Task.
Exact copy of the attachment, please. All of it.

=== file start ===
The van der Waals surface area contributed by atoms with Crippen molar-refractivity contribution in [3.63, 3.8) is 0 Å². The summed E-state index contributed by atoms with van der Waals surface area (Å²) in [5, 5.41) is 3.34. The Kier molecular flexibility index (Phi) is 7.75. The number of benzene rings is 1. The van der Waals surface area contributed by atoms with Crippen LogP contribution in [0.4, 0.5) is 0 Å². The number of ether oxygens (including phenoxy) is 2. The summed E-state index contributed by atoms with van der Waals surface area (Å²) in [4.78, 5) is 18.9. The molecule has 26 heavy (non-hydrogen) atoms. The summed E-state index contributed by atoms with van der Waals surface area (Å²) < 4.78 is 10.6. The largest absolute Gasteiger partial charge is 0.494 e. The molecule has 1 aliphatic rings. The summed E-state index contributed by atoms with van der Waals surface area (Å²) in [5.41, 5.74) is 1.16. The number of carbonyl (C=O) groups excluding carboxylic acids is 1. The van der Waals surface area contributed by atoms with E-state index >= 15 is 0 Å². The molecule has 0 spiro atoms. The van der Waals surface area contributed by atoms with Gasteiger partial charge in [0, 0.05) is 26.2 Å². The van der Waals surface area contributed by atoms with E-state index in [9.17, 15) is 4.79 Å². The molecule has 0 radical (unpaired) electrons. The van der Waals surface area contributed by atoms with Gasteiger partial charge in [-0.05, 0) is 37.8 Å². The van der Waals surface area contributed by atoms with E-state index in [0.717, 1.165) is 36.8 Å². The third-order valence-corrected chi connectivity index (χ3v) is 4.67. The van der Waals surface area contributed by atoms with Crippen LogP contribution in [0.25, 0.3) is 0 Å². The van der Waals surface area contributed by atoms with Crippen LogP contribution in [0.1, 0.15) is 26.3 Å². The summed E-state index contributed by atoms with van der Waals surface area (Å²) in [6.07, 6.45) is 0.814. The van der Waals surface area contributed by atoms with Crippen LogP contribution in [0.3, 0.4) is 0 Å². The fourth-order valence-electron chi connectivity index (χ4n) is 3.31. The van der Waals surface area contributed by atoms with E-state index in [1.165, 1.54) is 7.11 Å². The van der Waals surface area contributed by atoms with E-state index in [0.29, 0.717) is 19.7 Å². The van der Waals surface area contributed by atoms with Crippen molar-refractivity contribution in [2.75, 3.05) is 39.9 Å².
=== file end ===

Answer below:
The van der Waals surface area contributed by atoms with Crippen molar-refractivity contribution in [3.63, 3.8) is 0 Å². The summed E-state index contributed by atoms with van der Waals surface area (Å²) in [5, 5.41) is 3.34. The Kier molecular flexibility index (Phi) is 7.75. The number of benzene rings is 1. The van der Waals surface area contributed by atoms with Crippen LogP contribution in [0.4, 0.5) is 0 Å². The number of ether oxygens (including phenoxy) is 2. The summed E-state index contributed by atoms with van der Waals surface area (Å²) in [4.78, 5) is 18.9. The molecule has 26 heavy (non-hydrogen) atoms. The summed E-state index contributed by atoms with van der Waals surface area (Å²) < 4.78 is 10.6. The largest absolute Gasteiger partial charge is 0.494 e. The molecule has 1 aliphatic rings. The summed E-state index contributed by atoms with van der Waals surface area (Å²) in [5.41, 5.74) is 1.16. The number of carbonyl (C=O) groups excluding carboxylic acids is 1. The van der Waals surface area contributed by atoms with E-state index >= 15 is 0 Å². The molecule has 0 spiro atoms. The van der Waals surface area contributed by atoms with Gasteiger partial charge in [0, 0.05) is 26.2 Å². The van der Waals surface area contributed by atoms with E-state index in [9.17, 15) is 4.79 Å². The molecule has 0 radical (unpaired) electrons. The van der Waals surface area contributed by atoms with Gasteiger partial charge in [-0.05, 0) is 37.8 Å². The van der Waals surface area contributed by atoms with E-state index in [0.717, 1.165) is 36.8 Å². The third-order valence-corrected chi connectivity index (χ3v) is 4.67. The van der Waals surface area contributed by atoms with Crippen LogP contribution in [0.25, 0.3) is 0 Å². The van der Waals surface area contributed by atoms with Crippen LogP contribution in [0.1, 0.15) is 26.3 Å². The summed E-state index contributed by atoms with van der Waals surface area (Å²) in [6.07, 6.45) is 0.814. The van der Waals surface area contributed by atoms with Crippen LogP contribution in [0.3, 0.4) is 0 Å². The fourth-order valence-electron chi connectivity index (χ4n) is 3.31. The van der Waals surface area contributed by atoms with E-state index in [1.165, 1.54) is 7.11 Å². The van der Waals surface area contributed by atoms with E-state index in [0.29, 0.717) is 19.7 Å². The van der Waals surface area contributed by atoms with Crippen molar-refractivity contribution in [2.75, 3.05) is 39.9 Å².